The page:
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Old September 17th, 2012, 12:11 AM   #1
jermboy27
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Irish Traffic Sign Manual 2014 Ideas

Post your ideas for the next Irish Traffic Sign Manual here.

Rules:
Use UK, Spain, and Ireland Road signs Except Warning signs in the UK and Spain.

Use road sign symbols from the UK in Irish warning road signs.

Don't use gun and bad words symbols in these road signs.
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Old September 17th, 2012, 02:54 AM   #2
xrtn2
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They could adopt the old-irish signs

Brazil keeping using them.

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Old September 17th, 2012, 03:30 AM   #3
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Quote:
Originally Posted by xrtn2 View Post
They could adopt the old-irish signs

Brazil keeping using them.

No, It's no longer useful in 1997.
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Old September 17th, 2012, 03:36 AM   #4
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ok, but they could adopt it again.
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Old September 20th, 2012, 12:22 AM   #5
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Brazilian signs would be very confusing sind a round sign with a red margin always means "don't", while "do" signs are round with blue background and white symbols.

For example the Brazilian sign with the arrow turning right says "turn right", while the the sign with the crossed-out car symbol means "don't drive here. So we could assume that crossed-out symbols mean "don't" while the others allow things. But the speed limit signs are not crossed out, despite they say "don't drive faster than 80 kph".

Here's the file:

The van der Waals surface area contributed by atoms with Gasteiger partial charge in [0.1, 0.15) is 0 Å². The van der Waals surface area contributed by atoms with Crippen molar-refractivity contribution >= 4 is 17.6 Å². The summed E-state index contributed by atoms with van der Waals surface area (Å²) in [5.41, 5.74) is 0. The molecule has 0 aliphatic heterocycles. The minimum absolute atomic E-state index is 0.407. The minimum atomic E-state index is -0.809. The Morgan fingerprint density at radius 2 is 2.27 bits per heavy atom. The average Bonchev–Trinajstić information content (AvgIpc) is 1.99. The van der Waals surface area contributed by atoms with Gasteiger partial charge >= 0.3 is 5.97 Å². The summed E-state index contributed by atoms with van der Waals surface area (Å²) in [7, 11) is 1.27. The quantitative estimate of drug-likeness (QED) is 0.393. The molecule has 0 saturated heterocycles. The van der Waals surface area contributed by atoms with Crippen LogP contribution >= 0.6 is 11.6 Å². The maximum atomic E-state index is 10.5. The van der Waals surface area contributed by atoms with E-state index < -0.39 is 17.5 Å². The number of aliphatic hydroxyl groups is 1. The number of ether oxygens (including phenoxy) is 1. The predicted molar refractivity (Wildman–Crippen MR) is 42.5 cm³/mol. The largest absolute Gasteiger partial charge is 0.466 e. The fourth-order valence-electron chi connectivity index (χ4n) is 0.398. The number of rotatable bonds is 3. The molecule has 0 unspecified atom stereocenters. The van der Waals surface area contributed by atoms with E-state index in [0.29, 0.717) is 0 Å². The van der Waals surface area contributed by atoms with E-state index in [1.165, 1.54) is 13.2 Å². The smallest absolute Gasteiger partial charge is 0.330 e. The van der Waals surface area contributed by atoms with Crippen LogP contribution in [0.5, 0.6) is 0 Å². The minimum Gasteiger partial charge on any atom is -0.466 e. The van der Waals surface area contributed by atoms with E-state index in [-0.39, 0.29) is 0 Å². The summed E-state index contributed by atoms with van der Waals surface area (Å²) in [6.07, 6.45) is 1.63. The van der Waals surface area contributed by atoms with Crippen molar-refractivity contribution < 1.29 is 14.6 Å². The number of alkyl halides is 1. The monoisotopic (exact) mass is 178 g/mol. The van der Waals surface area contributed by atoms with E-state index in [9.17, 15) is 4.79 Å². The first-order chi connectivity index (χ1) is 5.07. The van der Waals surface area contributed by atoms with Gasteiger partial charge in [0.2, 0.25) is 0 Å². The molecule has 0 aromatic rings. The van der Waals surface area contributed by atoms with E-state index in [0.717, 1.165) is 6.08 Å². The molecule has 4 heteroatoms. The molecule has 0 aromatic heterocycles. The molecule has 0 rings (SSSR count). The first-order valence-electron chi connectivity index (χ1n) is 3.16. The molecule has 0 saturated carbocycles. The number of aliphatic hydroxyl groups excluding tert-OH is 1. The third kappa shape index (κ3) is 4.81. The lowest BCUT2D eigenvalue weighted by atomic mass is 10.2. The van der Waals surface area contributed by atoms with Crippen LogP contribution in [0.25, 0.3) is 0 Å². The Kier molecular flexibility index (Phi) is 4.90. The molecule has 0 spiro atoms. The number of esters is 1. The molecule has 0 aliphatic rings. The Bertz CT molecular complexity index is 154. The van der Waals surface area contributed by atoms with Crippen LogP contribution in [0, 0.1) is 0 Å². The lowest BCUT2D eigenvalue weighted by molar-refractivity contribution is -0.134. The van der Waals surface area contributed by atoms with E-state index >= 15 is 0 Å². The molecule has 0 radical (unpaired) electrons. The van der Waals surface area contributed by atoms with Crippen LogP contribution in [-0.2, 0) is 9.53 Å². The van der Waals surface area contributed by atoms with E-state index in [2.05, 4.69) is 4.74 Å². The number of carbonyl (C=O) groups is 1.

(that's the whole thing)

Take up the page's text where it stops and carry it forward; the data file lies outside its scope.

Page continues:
The sign with the symbol representing the front view of a bus would be interpreteted as "forbidden for buses" in the European context, while it would mean the opposite in Brazil.
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Old September 20th, 2012, 12:43 AM   #6
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Yes, it would be confusing, but somehow I like it better, if signs are crossed out, it's more logical to me and clear even to a child.
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Old September 20th, 2012, 02:56 AM   #7
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Quote:
Originally Posted by Alqaszar View Post
aBrazilian signs would be very confusing sind a round sign with a red margin always means "don't", while "do" signs are round with blue background and white symbols.

For example the Brazilian sign with the arrow turning right says "turn right", while the the sign with the crossed-out car symbol means "don't drive here. So we could assume that crossed-out symbols mean "don't" while the others allow things. But the speed limit signs are not crossed out, despite they say "don't drive faster than 80 kph".

The sign with the symbol representing the front view of a bus would be interpreteted as "forbidden for buses" in the European context, while it would mean the opposite in Brazil.
The Red circle means mandatory not forbidden.

And the limit speed does not mean "don't drive faster than 80 kph" but the maximum speed is 80 kph


Last edited by xrtn2; September 20th, 2012 at 04:47 AM.
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Old September 20th, 2012, 05:09 AM   #8
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Quote:
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The Red circle means mandatory not forbidden.
It means 'forbidden' in Europe; signs for 'mandatory' are blue and also round.
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Old September 20th, 2012, 05:39 PM   #9
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Quote:
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It means 'forbidden' in Europe; signs for 'mandatory' are blue and also round.


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